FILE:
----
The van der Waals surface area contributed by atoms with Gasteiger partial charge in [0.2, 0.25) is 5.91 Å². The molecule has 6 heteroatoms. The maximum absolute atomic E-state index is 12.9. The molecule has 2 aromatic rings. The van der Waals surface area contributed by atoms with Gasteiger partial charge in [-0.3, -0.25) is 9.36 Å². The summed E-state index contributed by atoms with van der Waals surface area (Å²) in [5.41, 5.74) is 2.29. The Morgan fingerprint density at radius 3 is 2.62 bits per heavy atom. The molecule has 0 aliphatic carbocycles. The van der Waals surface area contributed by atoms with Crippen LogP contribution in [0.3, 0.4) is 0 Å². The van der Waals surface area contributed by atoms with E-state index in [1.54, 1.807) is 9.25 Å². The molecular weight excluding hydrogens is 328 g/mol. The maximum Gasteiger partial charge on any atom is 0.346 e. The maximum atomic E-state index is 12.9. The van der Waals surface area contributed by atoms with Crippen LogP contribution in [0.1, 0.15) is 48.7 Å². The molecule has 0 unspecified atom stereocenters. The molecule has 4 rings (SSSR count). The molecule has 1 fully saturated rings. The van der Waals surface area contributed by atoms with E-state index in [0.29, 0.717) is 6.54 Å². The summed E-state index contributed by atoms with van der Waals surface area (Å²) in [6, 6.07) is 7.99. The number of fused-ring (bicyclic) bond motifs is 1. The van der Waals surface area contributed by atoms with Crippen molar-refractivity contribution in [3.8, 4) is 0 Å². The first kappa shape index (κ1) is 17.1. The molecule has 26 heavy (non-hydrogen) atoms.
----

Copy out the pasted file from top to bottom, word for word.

The van der Waals surface area contributed by atoms with Gasteiger partial charge in [0.2, 0.25) is 5.91 Å². The molecule has 6 heteroatoms. The maximum absolute atomic E-state index is 12.9. The molecule has 2 aromatic rings. The van der Waals surface area contributed by atoms with Gasteiger partial charge in [-0.3, -0.25) is 9.36 Å². The summed E-state index contributed by atoms with van der Waals surface area (Å²) in [5.41, 5.74) is 2.29. The Morgan fingerprint density at radius 3 is 2.62 bits per heavy atom. The molecule has 0 aliphatic carbocycles. The van der Waals surface area contributed by atoms with Crippen LogP contribution in [0.3, 0.4) is 0 Å². The van der Waals surface area contributed by atoms with E-state index in [1.54, 1.807) is 9.25 Å². The molecular weight excluding hydrogens is 328 g/mol. The maximum Gasteiger partial charge on any atom is 0.346 e. The maximum atomic E-state index is 12.9. The van der Waals surface area contributed by atoms with Crippen LogP contribution in [0.1, 0.15) is 48.7 Å². The molecule has 0 unspecified atom stereocenters. The molecule has 4 rings (SSSR count). The molecule has 1 fully saturated rings. The van der Waals surface area contributed by atoms with E-state index in [0.29, 0.717) is 6.54 Å². The summed E-state index contributed by atoms with van der Waals surface area (Å²) in [6, 6.07) is 7.99. The number of fused-ring (bicyclic) bond motifs is 1. The van der Waals surface area contributed by atoms with Crippen molar-refractivity contribution in [3.8, 4) is 0 Å². The first kappa shape index (κ1) is 17.1. The molecule has 26 heavy (non-hydrogen) atoms.